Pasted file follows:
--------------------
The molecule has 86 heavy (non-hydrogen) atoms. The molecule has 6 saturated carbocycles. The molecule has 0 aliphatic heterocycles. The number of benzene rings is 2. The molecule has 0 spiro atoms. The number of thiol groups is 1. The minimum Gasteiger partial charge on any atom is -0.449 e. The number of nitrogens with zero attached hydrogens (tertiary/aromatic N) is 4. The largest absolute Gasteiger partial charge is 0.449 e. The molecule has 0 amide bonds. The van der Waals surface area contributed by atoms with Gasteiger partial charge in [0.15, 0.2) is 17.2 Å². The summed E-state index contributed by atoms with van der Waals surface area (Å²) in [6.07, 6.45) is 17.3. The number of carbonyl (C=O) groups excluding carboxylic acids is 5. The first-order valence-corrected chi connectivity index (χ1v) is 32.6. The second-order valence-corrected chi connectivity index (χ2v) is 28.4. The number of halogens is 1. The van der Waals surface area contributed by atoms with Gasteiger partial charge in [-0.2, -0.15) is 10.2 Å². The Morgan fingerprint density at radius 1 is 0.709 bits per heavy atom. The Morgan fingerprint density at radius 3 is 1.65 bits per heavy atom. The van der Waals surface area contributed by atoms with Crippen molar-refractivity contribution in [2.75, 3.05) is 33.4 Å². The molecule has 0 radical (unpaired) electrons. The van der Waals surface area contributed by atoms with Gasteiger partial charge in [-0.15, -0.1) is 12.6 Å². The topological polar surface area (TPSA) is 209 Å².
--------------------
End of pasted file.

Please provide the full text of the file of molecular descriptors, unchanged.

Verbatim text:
The molecule has 86 heavy (non-hydrogen) atoms. The molecule has 6 saturated carbocycles. The molecule has 0 aliphatic heterocycles. The number of benzene rings is 2. The molecule has 0 spiro atoms. The number of thiol groups is 1. The minimum Gasteiger partial charge on any atom is -0.449 e. The number of nitrogens with zero attached hydrogens (tertiary/aromatic N) is 4. The largest absolute Gasteiger partial charge is 0.449 e. The molecule has 0 amide bonds. The van der Waals surface area contributed by atoms with Gasteiger partial charge in [0.15, 0.2) is 17.2 Å². The summed E-state index contributed by atoms with van der Waals surface area (Å²) in [6.07, 6.45) is 17.3. The number of carbonyl (C=O) groups excluding carboxylic acids is 5. The first-order valence-corrected chi connectivity index (χ1v) is 32.6. The second-order valence-corrected chi connectivity index (χ2v) is 28.4. The number of halogens is 1. The van der Waals surface area contributed by atoms with Gasteiger partial charge in [-0.2, -0.15) is 10.2 Å². The Morgan fingerprint density at radius 1 is 0.709 bits per heavy atom. The Morgan fingerprint density at radius 3 is 1.65 bits per heavy atom. The van der Waals surface area contributed by atoms with Crippen molar-refractivity contribution in [2.75, 3.05) is 33.4 Å². The molecule has 0 radical (unpaired) electrons. The van der Waals surface area contributed by atoms with Gasteiger partial charge in [-0.15, -0.1) is 12.6 Å². The topological polar surface area (TPSA) is 209 Å².